2002 Farragut derailment

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2002 Farragut derailment
Derailed cars block a roadway in Farragut, TN in 2002
Derailed cars block a roadway in Farragut, TN in 2002
Date September 15, 2002
Location Farragut, Tennessee
Coordinates 35°51′14″N 84°09′32″W / 35.85389°N 84.15889°W / 35.85389; -84.15889Coordinates: 35°51′14″N 84°09′32″W / 35.85389°N 84.15889°W / 35.85389; -84.15889
Country United States
Operator Norfolk Southern Railway
Type of incident Derailment, hazardous materials release
Cause Failure to promptly investigate suspected track damage[1]
Trains 1
Passengers 0
Deaths 0
Injuries 17
Damage US$1,020,000 (equivalent to $1,387,804 in 2017)

The 2002 Farragut derailment occurred on the morning of Sunday, September 15, in Farragut, Tennessee. Norfolk Southern freight train 15T derailed 27 cars, resulting in the release of oleum or fuming sulfuric acid. Roughly 2,600 residents were evacuated from nearby homes for three days until hazardous materials crews were able to mitigate the scene.[1] No fatalities or major injuries were reported as a result of the derailment, but property damage and losses were calculated at US$1.02 million.


On the morning of the derailment, Norfolk Southern train 703 approached the spring switch at the west end of the Boyd Siding and was given a signal restriction. The crew of 703 stopped in the siding and examined the spring switch at the east end of the siding, noting a 1/4-inch gap was present between the switch point and the stock rail. The crew manually operated the switch several times and noted that the switch still had a small 1/8-inch gap. The 703 engineer radioed Norfolk Southern dispatch to report the issue. Train 703 then proceeded through the switch without incident.

A maintenance person was sent to investigate the report, arriving at the site around 11:00 AM EDT. He observed that the signals were clear and that the spring switch appeared to be properly aligned against the rail, likely having completely closed after train 703 passed through the switch earlier. The signal maintainer later told investigators that he felt the switch "looked like it could use a little oil".[1]

The signal maintainer checked with the dispatcher to obtain a track warrant so that he could perform work on the active rail line. He was informed that two trains were approaching the siding and decided that once both trains passed the area he would obtain the warrant and perform an internal inspection of the switch. The signal maintainer was waiting in the immediate area of the switch as train 15T approached from the east and observed a clear signal on the switch.


At 11:20 AM EDT, Norfolk Southern train 15T was traveling westbound at 38 mph (61 km/h) when it passed through the eastern end of the Boyd Siding (normal track speed in the area is listed at 50 mph). As the locomotive passed over the switch, the engineer stated that he felt a tug. The crew of 15T looked back and observed the train derailing. Of the 142 cars, two locomotives and 25 cars derailed. The crew immediately noted a white cloud rising from the derailed cars and radioed the dispatcher at the same time as the signal maintainer was calling the incident in via telephone.[1]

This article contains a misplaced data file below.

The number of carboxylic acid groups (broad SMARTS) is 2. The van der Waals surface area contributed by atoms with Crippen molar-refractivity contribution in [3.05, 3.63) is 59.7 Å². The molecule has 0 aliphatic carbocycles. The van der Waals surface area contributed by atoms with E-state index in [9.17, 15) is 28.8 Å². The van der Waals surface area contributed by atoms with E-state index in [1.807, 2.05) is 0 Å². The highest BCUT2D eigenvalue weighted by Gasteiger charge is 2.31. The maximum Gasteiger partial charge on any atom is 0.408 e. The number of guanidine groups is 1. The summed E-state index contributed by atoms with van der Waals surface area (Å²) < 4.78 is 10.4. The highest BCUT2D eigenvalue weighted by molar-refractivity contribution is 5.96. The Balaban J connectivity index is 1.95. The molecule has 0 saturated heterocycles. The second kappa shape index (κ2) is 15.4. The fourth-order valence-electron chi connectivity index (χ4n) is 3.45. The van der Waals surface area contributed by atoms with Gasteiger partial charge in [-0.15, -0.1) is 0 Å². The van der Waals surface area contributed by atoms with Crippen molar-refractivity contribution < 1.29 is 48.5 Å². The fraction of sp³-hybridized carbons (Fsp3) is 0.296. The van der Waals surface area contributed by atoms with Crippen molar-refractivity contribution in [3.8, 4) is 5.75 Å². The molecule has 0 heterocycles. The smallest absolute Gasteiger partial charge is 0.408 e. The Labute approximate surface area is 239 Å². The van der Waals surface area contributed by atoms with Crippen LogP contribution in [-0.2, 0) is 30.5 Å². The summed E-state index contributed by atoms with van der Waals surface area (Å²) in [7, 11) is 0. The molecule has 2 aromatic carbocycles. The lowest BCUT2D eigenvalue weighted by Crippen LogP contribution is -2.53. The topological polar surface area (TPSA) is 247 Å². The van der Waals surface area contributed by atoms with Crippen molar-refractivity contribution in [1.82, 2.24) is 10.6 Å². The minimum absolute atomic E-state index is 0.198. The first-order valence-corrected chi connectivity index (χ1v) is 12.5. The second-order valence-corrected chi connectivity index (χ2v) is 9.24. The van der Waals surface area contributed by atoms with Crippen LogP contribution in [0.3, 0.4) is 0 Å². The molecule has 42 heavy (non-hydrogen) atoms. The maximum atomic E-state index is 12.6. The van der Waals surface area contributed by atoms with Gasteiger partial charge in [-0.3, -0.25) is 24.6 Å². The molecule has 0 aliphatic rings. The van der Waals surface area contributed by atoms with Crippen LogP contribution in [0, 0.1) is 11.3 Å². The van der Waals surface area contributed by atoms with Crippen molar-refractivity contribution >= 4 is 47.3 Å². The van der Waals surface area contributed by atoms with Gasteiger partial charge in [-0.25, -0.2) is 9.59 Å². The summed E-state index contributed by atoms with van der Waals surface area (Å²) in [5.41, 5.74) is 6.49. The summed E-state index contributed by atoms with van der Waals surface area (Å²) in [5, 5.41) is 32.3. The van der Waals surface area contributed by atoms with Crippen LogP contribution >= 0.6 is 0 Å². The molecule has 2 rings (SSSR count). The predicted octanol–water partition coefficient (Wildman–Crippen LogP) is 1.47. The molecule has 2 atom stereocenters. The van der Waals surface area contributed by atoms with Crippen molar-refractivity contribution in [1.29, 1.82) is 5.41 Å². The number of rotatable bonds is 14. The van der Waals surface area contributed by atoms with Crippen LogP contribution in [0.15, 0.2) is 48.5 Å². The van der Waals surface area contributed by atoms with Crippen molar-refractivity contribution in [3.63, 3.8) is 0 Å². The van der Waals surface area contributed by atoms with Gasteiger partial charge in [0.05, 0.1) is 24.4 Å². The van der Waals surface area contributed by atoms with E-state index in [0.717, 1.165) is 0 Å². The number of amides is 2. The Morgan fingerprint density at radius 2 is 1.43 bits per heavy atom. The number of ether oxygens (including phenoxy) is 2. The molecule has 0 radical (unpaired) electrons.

Of the derailed cars, a flatbed car carrying two US Army tanks derailed. The 18th car of the train, a tank car carrying 10,600 US gallons (40,000 l) of oleum (fuming sulfuric acid) was crushed by other cars and began to leak its contents.[2] The result of this spill was a large plume of acid vapors that began to envelop the area and drift southeast with the prevailing wind.

US Army tanks on a derailed flatbed car
Fire Department using a ground monitor to suppress vapors.
A crushed tank car involved in the derailment


Responders from the Rural/Metro Fire Department and Knox County Sheriffs Office began to arrive within five minutes and met with the train crew. Once the train's consist was reviewed and the sulfuric acid identified, an evacuation of a 4.4-square-mile (11 km2) area surrounding the derailment was undertaken. Roughly 2,600 residents were either evacuated or attempted to return to their homes and were told of the accident and denied entry.

As a result of incidental exposure to the toxic cloud, 15 residents and two law enforcement officers were treated and released from local hospitals for irritation.[3]


One report in the Federal Register in 2004 indicated that the Federal Railroad Administration recommended that in the presence of any condition that might impede safe passage of a train, the dispatcher should immediately issue a speed restriction to 20 mph and that signal or track maintainers should be given priority on occupying track for the purpose of investigating a signal system or track component problem.[4]


  1. ^ a b c d RAILROAD ACCIDENT BRIEF: DERAILMENT OF NORFOLK SOUTHERN TRAIN 15T AT FARRAGUT, TENNESSEE, SEPTEMBER 15, 2002 (PDF). Washington, DC: National Transportation Safety Board. 2003. p. 8. 
  2. ^ Esterbrook, John. "Tenn. Derailment Forces Evacuations". CBS News. Associated Press. Retrieved 29 December 2013. 
  3. ^ "Oleum, Sulfur Trioxide, and Sulfuric Acid" (PDF). Retrieved 29 December 2013. 
  4. ^ Cothen Jr., Grady (10 August 2004). "Notice of Safety Advisory 2004-02". Federal Register, Vol 69 Num 153. US Government Printing Office. Retrieved 29 December 2013.